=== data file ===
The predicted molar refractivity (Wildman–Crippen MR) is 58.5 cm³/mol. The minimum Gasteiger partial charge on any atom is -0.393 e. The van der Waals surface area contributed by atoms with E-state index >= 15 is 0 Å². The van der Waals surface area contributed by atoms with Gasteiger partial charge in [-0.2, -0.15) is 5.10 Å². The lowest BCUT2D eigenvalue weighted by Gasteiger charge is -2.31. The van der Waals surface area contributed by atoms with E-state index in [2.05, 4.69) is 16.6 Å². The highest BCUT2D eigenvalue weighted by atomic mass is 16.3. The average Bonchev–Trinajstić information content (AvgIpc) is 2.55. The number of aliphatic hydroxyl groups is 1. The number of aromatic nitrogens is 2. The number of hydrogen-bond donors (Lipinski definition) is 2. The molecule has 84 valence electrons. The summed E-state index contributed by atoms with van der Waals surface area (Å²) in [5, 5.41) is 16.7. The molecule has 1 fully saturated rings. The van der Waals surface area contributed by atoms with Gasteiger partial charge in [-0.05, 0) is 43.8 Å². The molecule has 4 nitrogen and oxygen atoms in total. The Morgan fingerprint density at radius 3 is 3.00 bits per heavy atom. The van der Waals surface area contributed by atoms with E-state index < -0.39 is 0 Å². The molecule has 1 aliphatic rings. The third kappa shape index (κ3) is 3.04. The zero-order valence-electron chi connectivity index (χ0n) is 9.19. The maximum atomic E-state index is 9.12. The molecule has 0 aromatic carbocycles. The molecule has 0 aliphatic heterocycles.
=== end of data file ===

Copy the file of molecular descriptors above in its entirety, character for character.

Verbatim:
The predicted molar refractivity (Wildman–Crippen MR) is 58.5 cm³/mol. The minimum Gasteiger partial charge on any atom is -0.393 e. The van der Waals surface area contributed by atoms with E-state index >= 15 is 0 Å². The van der Waals surface area contributed by atoms with Gasteiger partial charge in [-0.2, -0.15) is 5.10 Å². The lowest BCUT2D eigenvalue weighted by Gasteiger charge is -2.31. The van der Waals surface area contributed by atoms with E-state index in [2.05, 4.69) is 16.6 Å². The highest BCUT2D eigenvalue weighted by atomic mass is 16.3. The average Bonchev–Trinajstić information content (AvgIpc) is 2.55. The number of aliphatic hydroxyl groups is 1. The number of aromatic nitrogens is 2. The number of hydrogen-bond donors (Lipinski definition) is 2. The molecule has 84 valence electrons. The summed E-state index contributed by atoms with van der Waals surface area (Å²) in [5, 5.41) is 16.7. The molecule has 1 fully saturated rings. The van der Waals surface area contributed by atoms with Gasteiger partial charge in [-0.05, 0) is 43.8 Å². The molecule has 4 nitrogen and oxygen atoms in total. The Morgan fingerprint density at radius 3 is 3.00 bits per heavy atom. The van der Waals surface area contributed by atoms with E-state index < -0.39 is 0 Å². The molecule has 1 aliphatic rings. The third kappa shape index (κ3) is 3.04. The zero-order valence-electron chi connectivity index (χ0n) is 9.19. The maximum atomic E-state index is 9.12. The molecule has 0 aromatic carbocycles. The molecule has 0 aliphatic heterocycles.